• FIG. 3A is a block diagram of one embodiment of the wireless device of FIG. 2.
  • FIG. 3B is a block diagram of another embodiment of the wireless device of FIG. 2.
  • FIG. 3C is a block diagram of yet another embodiment of the wireless device of FIG. 2.
  • FIG. 4A is a more detailed diagram of one embodiment of the antenna sharing logic shown in FIG. 3A.
  • FIG. 4B is a more detailed diagram of another embodiment of the antenna sharing logic shown in FIG. 3A.
  • FIG. 5 is a flow chart depicting an exemplary operation of a wireless device dynamically sharing antennas in accordance with some embodiments.
  • FIG. 6 is a flow chart depicting an exemplary operation of a wireless device dynamically sharing antennas in accordance with other embodiments.
  • Like reference numerals refer to corresponding parts throughout the drawing figures.
  • DETAILED DESCRIPTION
  • The present embodiments are discussed below in the context of dynamically sharing antennas in a mobile communication device capable of transmitting and receiving Wi-Fi, Bluetooth, and long-term evolution (LTE) signals for simplicity only. It is to be understood that the present embodiments are equally applicable for dynamically sharing antennas used for transmitting signals of other various wireless standards or protocols. In the following description, numerous specific details are set forth such as examples of specific components, circuits, software and processes to provide a thorough understanding of the present disclosure. Also, in the following description and for purposes of explanation, specific nomenclature is set forth to provide a thorough understanding of the present embodiments. However, it will be apparent to one skilled in the art that these specific details may not be required to practice the present embodiments. In other instances, well-known circuits and devices are shown in block diagram form to avoid obscuring the present disclosure. The term “coupled” as used herein means connected directly to or connected through one or more intervening components or circuits. Any of the signals provided over various buses described herein may be time-multiplexed with other signals and provided over one or more common buses. Additionally, the interconnection between circuit elements or software blocks may be shown as buses or as single signal lines. Each of the buses may alternatively be a single signal line, and each of the single signal lines may alternatively be buses, and a single line or bus might represent any one or more of myriad physical or logical mechanisms for communication between components. Further, the logic levels assigned to various signals in the description below are arbitrary, and therefore may be modified (e.g., reversed polarity) as desired. For example, the asserted and de-asserted states of control signals can be reversed without departing from the scope of the present embodiments. Accordingly, the present embodiments are not to be construed as limited to specific examples described herein but rather include within their scope all embodiments defined by the appended claims.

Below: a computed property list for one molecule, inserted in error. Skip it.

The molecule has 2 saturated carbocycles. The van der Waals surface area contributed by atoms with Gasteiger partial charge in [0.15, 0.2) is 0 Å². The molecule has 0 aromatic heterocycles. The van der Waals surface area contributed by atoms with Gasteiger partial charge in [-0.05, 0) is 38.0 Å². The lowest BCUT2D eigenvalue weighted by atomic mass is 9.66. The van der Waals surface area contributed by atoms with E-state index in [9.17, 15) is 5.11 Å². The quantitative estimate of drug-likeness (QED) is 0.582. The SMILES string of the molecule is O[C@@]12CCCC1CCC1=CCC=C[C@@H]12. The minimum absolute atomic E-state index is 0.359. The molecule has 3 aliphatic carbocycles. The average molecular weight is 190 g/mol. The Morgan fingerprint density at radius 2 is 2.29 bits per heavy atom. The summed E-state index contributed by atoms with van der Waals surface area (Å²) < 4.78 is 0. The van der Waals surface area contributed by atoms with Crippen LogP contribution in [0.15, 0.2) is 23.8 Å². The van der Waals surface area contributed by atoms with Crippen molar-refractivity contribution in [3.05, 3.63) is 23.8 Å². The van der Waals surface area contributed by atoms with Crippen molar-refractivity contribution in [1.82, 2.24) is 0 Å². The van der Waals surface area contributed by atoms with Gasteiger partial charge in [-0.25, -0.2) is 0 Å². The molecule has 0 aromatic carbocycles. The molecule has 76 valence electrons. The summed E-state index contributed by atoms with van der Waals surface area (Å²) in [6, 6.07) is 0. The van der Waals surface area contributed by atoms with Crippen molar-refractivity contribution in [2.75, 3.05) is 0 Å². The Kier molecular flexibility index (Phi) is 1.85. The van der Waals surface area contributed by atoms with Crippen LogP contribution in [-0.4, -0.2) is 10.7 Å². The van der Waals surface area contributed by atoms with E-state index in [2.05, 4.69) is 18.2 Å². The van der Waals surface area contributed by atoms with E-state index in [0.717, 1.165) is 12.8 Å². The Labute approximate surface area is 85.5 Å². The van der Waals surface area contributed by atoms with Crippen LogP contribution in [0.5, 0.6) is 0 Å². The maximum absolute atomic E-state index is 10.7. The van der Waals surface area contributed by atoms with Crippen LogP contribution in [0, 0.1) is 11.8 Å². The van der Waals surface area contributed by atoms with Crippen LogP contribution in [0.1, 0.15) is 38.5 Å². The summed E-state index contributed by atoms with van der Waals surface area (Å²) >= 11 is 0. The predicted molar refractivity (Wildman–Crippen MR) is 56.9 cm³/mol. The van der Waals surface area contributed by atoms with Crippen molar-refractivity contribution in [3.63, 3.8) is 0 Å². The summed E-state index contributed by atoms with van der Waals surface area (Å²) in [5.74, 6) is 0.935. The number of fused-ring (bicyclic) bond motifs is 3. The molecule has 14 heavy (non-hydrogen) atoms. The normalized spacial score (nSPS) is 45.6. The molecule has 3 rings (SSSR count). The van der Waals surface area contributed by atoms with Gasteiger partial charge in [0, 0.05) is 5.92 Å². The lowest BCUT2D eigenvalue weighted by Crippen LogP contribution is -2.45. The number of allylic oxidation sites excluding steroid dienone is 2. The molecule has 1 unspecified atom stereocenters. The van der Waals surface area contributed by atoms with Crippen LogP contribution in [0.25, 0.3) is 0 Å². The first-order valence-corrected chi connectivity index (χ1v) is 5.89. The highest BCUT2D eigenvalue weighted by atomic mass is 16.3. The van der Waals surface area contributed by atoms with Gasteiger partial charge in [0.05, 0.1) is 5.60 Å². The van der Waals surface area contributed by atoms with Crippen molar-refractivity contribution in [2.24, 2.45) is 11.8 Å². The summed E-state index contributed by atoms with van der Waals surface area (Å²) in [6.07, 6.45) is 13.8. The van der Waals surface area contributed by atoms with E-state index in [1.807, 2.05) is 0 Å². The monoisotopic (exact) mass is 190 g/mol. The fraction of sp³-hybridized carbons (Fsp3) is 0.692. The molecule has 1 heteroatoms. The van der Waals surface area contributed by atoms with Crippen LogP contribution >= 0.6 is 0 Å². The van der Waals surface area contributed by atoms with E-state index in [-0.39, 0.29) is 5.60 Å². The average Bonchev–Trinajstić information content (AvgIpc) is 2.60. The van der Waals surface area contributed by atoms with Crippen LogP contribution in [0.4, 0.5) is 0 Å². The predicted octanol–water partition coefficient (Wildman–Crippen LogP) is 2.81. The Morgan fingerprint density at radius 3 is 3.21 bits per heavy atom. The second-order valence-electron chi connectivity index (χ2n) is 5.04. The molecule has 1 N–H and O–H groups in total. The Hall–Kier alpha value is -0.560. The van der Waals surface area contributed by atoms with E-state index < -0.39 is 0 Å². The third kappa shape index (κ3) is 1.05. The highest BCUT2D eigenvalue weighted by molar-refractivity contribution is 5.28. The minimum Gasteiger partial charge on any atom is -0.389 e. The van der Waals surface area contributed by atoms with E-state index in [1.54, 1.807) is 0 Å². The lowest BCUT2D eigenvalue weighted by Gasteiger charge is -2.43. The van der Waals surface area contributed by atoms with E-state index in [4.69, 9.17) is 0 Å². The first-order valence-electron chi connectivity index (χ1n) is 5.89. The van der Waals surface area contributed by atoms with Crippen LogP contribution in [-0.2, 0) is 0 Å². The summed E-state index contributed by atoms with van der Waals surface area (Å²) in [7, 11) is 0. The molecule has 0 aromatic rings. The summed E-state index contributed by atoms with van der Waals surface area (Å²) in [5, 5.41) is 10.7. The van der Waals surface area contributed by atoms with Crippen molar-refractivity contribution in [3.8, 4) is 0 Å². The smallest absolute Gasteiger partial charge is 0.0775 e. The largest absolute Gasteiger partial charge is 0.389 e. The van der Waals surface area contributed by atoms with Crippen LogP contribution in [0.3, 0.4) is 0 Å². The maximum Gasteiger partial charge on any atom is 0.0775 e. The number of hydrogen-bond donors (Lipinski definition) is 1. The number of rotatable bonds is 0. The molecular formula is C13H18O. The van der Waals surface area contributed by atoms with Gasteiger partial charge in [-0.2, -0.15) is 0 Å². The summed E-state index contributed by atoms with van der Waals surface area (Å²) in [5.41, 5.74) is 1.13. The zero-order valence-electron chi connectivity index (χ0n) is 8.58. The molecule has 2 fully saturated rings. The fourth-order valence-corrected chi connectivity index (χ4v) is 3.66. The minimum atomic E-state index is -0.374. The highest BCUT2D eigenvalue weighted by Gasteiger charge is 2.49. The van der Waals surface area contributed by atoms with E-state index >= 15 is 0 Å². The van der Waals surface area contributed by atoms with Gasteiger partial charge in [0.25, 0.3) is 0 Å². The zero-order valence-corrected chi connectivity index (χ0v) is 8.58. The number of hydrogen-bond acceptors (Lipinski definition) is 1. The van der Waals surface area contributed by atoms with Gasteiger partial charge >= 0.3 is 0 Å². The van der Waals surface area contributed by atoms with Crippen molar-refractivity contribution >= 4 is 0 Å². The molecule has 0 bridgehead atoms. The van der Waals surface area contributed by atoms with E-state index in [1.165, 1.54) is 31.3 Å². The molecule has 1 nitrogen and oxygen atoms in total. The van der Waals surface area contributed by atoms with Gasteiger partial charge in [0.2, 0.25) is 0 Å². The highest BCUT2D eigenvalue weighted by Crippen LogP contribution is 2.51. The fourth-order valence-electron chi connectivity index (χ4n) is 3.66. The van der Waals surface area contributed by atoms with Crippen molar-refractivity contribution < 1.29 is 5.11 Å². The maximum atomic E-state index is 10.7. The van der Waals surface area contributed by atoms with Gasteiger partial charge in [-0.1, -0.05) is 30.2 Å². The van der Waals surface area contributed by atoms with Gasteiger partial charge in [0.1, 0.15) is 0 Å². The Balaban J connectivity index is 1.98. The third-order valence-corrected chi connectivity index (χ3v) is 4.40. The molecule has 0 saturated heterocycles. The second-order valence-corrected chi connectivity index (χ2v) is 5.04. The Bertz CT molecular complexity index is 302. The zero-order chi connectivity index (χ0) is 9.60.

• FIG. 1 shows wireless devices 100 such as a laptop and a cellular phone that can be configured to dynamically share antennas for transmitting and receiving wireless signals using different protocols. In addition to having both Wi-Fi and Bluetooth signaling capabilities, wireless devices 100 are also capable of communicating wirelessly over cellular data networks, for example, using long term evolution (LTE) and/or other suitable cellular communication protocols. Although not shown for simplicity, the wireless devices 100 can include other devices such as a tablet computer, a desktop computer, PDAs, and so on. For some embodiments, wireless devices 100 can use Wi-Fi signals to exchange data with the Internet, LAN, WLAN, and/or VPN, can use Bluetooth signals to exchange data with local BT-enabled devices such as headsets, printers, scanners, and can use LTE signals to implement cellular phone communication with other devices.